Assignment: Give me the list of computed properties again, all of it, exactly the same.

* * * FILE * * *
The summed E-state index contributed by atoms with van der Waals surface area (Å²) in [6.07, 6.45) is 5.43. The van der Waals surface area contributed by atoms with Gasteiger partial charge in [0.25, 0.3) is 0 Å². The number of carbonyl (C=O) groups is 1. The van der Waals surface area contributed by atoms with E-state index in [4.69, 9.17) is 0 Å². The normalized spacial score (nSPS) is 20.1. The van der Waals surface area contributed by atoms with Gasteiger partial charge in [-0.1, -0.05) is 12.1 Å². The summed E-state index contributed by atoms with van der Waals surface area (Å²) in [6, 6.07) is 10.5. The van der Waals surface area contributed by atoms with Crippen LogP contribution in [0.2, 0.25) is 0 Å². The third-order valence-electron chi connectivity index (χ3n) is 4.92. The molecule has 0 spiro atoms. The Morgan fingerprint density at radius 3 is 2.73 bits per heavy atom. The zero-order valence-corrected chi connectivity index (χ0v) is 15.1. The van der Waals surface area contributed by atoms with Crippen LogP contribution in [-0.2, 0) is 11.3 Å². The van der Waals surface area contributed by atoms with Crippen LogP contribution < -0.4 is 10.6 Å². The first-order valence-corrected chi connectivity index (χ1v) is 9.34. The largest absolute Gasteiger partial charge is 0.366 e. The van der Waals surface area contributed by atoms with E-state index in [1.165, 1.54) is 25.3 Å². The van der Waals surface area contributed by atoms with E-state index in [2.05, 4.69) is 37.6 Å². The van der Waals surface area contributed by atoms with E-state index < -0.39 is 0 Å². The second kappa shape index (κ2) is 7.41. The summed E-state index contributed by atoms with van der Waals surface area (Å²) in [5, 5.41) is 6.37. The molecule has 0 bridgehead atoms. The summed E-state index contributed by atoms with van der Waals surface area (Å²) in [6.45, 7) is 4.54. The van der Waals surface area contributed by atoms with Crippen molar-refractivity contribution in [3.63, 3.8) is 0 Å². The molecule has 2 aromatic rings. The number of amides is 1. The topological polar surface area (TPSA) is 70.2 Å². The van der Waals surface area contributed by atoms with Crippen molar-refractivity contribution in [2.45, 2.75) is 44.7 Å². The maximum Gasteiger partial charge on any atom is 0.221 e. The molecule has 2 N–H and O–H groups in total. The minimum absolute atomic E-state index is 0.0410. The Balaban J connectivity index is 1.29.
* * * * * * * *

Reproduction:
The summed E-state index contributed by atoms with van der Waals surface area (Å²) in [6.07, 6.45) is 5.43. The van der Waals surface area contributed by atoms with Gasteiger partial charge in [0.25, 0.3) is 0 Å². The number of carbonyl (C=O) groups is 1. The van der Waals surface area contributed by atoms with E-state index in [4.69, 9.17) is 0 Å². The normalized spacial score (nSPS) is 20.1. The van der Waals surface area contributed by atoms with Gasteiger partial charge in [-0.1, -0.05) is 12.1 Å². The summed E-state index contributed by atoms with van der Waals surface area (Å²) in [6, 6.07) is 10.5. The van der Waals surface area contributed by atoms with Crippen LogP contribution in [0.2, 0.25) is 0 Å². The third-order valence-electron chi connectivity index (χ3n) is 4.92. The molecule has 0 spiro atoms. The Morgan fingerprint density at radius 3 is 2.73 bits per heavy atom. The zero-order valence-corrected chi connectivity index (χ0v) is 15.1. The van der Waals surface area contributed by atoms with Crippen LogP contribution in [-0.2, 0) is 11.3 Å². The van der Waals surface area contributed by atoms with Crippen LogP contribution < -0.4 is 10.6 Å². The first-order valence-corrected chi connectivity index (χ1v) is 9.34. The largest absolute Gasteiger partial charge is 0.366 e. The van der Waals surface area contributed by atoms with E-state index in [1.165, 1.54) is 25.3 Å². The van der Waals surface area contributed by atoms with E-state index in [2.05, 4.69) is 37.6 Å². The van der Waals surface area contributed by atoms with E-state index < -0.39 is 0 Å². The second kappa shape index (κ2) is 7.41. The summed E-state index contributed by atoms with van der Waals surface area (Å²) in [5, 5.41) is 6.37. The molecule has 0 bridgehead atoms. The summed E-state index contributed by atoms with van der Waals surface area (Å²) in [6.45, 7) is 4.54. The van der Waals surface area contributed by atoms with Crippen molar-refractivity contribution in [3.63, 3.8) is 0 Å². The molecule has 2 aromatic rings. The number of amides is 1. The topological polar surface area (TPSA) is 70.2 Å². The van der Waals surface area contributed by atoms with Crippen molar-refractivity contribution in [2.45, 2.75) is 44.7 Å². The maximum Gasteiger partial charge on any atom is 0.221 e. The molecule has 2 N–H and O–H groups in total. The minimum absolute atomic E-state index is 0.0410. The Balaban J connectivity index is 1.29.